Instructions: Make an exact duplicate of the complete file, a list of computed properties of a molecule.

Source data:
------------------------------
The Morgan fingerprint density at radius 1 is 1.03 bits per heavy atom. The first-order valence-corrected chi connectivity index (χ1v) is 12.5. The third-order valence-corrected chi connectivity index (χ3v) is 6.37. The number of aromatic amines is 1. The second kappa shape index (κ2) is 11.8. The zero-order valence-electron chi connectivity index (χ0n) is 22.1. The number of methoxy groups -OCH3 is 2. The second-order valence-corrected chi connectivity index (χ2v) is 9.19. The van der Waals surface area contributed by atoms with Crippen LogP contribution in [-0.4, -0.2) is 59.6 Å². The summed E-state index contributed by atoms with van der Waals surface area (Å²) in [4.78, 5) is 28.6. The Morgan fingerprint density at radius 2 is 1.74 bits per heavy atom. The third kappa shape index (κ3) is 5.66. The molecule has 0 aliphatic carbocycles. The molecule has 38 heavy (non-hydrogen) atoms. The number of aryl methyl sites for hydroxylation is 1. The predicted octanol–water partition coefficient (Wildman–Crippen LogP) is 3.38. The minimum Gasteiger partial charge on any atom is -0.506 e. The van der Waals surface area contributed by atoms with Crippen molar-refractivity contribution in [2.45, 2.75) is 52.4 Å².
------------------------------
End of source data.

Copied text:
The Morgan fingerprint density at radius 1 is 1.03 bits per heavy atom. The first-order valence-corrected chi connectivity index (χ1v) is 12.5. The third-order valence-corrected chi connectivity index (χ3v) is 6.37. The number of aromatic amines is 1. The second kappa shape index (κ2) is 11.8. The zero-order valence-electron chi connectivity index (χ0n) is 22.1. The number of methoxy groups -OCH3 is 2. The second-order valence-corrected chi connectivity index (χ2v) is 9.19. The van der Waals surface area contributed by atoms with Crippen LogP contribution in [-0.4, -0.2) is 59.6 Å². The summed E-state index contributed by atoms with van der Waals surface area (Å²) in [4.78, 5) is 28.6. The Morgan fingerprint density at radius 2 is 1.74 bits per heavy atom. The third kappa shape index (κ3) is 5.66. The molecule has 0 aliphatic carbocycles. The molecule has 38 heavy (non-hydrogen) atoms. The number of aryl methyl sites for hydroxylation is 1. The predicted octanol–water partition coefficient (Wildman–Crippen LogP) is 3.38. The minimum Gasteiger partial charge on any atom is -0.506 e. The van der Waals surface area contributed by atoms with Crippen molar-refractivity contribution in [2.45, 2.75) is 52.4 Å².